Reliably Austin
Play Live Radio
Next Up:
0:00 0:00
Available On Air Stations

The Next Generation Radio Project

Credit Next Generation Radio

What is the Next Generation Radio project?

The Next Generation Radio project is a full-scale, digital-first multimedia training project with an emphasis on “radio storytelling.” We are committed to the professional development of undergraduate and graduate students who are focused on journalism.

This project is a collaboration between select journalism schools around the U.S., NPR and NPR member stations. For this project, six students will be competitively selected and get the opportunity to learn from professional multimedia journalists during a week-long program held at NPR station KUT in Austin. This project begins Sunday August 16 and concludes by 6 p.m., Friday, August 21. APPLICATION HERE; more essential information below; check out previous year's reporting projects here and here.

Previous mentors.

Who are the professional journalists on this project?

Lead Staff: Project Manager, Doug Mitchell (NPR), Adjunct Instructor, Georgetown University; Project Managing Editor, Traci Tong, Senior Producer, PRI's "The World"; Project Technical Adviser, Tom Krymkowski (Independent)

Mentors: Charla Bear, Reporter, KQED San Francisco, Adjunct, San Francisco State University; LaToya Dennis, Reporter, Milwaukee Public Radio; Art Levy, Music Producer, KUTX; Tina Pamintuan, Director Radio/Special Projects, CUNY Graduate School of Journalism; Kelsey Proud, Senior Digital Producer, Saint Louis Public Radio; Jennifer Stayton, ME Host/Reporter, KUT

Next Generation Radio FAQs

When is the deadline? To be considered for this project, you need to apply. Go here to find the application for and to and upload all your materials. The deadline for applications is no later than midnight, Monday, June 1, 2015. That week, a committee will review all completed applications and select students. Students who are selected will be notified by the 5 p.m., Friday, June 5, 2015.

What are the project dates? This project will begin officially Sunday August at 5 p.m. with an informal dinner/meet and greet. Location TBD. Our workspace will be the Belo Center for Media Studies and in the “community room” at NPR station KUT. We will start each day at 9 a.m. We will conclude each day with a debrief at 5:30 p.m. with the goal of leaving our workspace by 6 p.m. This will change as we get through the week, but we will not expect anyone to be working past 7 p.m. We believe it unnecessary to work past 7 p.m. and each team will be encouraged to organize its day accordingly.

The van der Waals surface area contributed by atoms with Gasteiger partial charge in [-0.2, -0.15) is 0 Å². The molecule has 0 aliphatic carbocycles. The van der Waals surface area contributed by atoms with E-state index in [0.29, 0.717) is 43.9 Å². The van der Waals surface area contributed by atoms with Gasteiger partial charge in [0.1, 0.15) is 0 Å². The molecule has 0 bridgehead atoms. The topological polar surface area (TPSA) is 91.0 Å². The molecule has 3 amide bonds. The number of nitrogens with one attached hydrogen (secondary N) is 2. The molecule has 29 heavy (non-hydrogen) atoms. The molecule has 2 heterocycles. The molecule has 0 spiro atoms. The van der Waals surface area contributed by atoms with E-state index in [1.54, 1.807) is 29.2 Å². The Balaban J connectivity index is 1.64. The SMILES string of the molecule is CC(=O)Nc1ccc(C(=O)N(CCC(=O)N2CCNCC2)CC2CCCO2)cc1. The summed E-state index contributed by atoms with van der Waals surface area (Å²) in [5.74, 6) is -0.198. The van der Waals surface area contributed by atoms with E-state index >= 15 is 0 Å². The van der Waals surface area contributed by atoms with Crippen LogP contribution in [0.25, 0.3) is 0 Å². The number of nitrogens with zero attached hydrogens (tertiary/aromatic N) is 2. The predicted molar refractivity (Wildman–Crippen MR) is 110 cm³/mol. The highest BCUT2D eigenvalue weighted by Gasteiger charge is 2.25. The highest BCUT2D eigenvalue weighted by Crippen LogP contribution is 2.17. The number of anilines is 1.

Who is eligible? We are looking for graduate or undergraduate students from colleges and universities of Central Texas. Selected students will need to house themselves during the week of the boot camp which takes place the week before classes begin at UT-Austin. Broadly, we want students who have developed an interest in media and storytelling as well as having a fairly strong digital presence. We are partial to but not strictly looking for journalism/broadcast majors. We will be selecting a total of six students for this project.

Who is the target audience for this project? We are committed to the professional development of undergraduate and graduate students who are focused on Journalism and Broadcast Media. “Broadcast” means traditional and/or via the Internet. It’s ok if you have a video background.

But, be ready to produce audio. Mentoring teams will focus on finding one person doing something interesting and building a multimedia project around that person. For this project, we are going to focus on a theme. The plan: In 2014, Austin went from a City Council form of government to one with representatives from Districts. For this project, we’re planning on having each of the six teams pick a district and develop a narrative about that district through the use of audio, video, photos and data. 

Who is a successful applicant? We have an expectation that successful applicants will have demonstrable experiences with digital media, audio storytelling as well as written and/or visual media. We’d like to see applicants who have worked successfully with each form. We have an expectation that successful applicants will have demonstrable experiences in uses of the popular social media content distribution platforms. We have the expectation that successful applicants will be active on social media and demonstrate a level of savvy in how to use it, appropriately. We have an expectation that this project will be diverse. We'll have a diverse leadership/mentoring team and hence we'll expect a diverse collection of selected students. Racial, ethnic, cultural, gender, LGBT, education and economic diversity are areas we consider during our mentor and student selection process. As we create partnerships with public media stations and national media and journalism entities, we are looking to have our training projects represented by students from communities and colleges that are not well represented in our industry.

How should a successful applicant prepare for this project? Selected students need to be ready to work in a way they may never have. They will have a professional journalist seated next to them and out in the field with them, the entire duration of the project. They will need to be ready to learn more in a week than they might during a full semester. We have the expectation that each student will conduct him/herself as a professional journalist who is highly collaborative and respectfully eager to learn and to prove themselves to a strong collection of well-connected people who could be a strong advocate for their future media careers. We will not hesitate to remove a student from this project if his/her conduct is does not comply with accepted professional standards.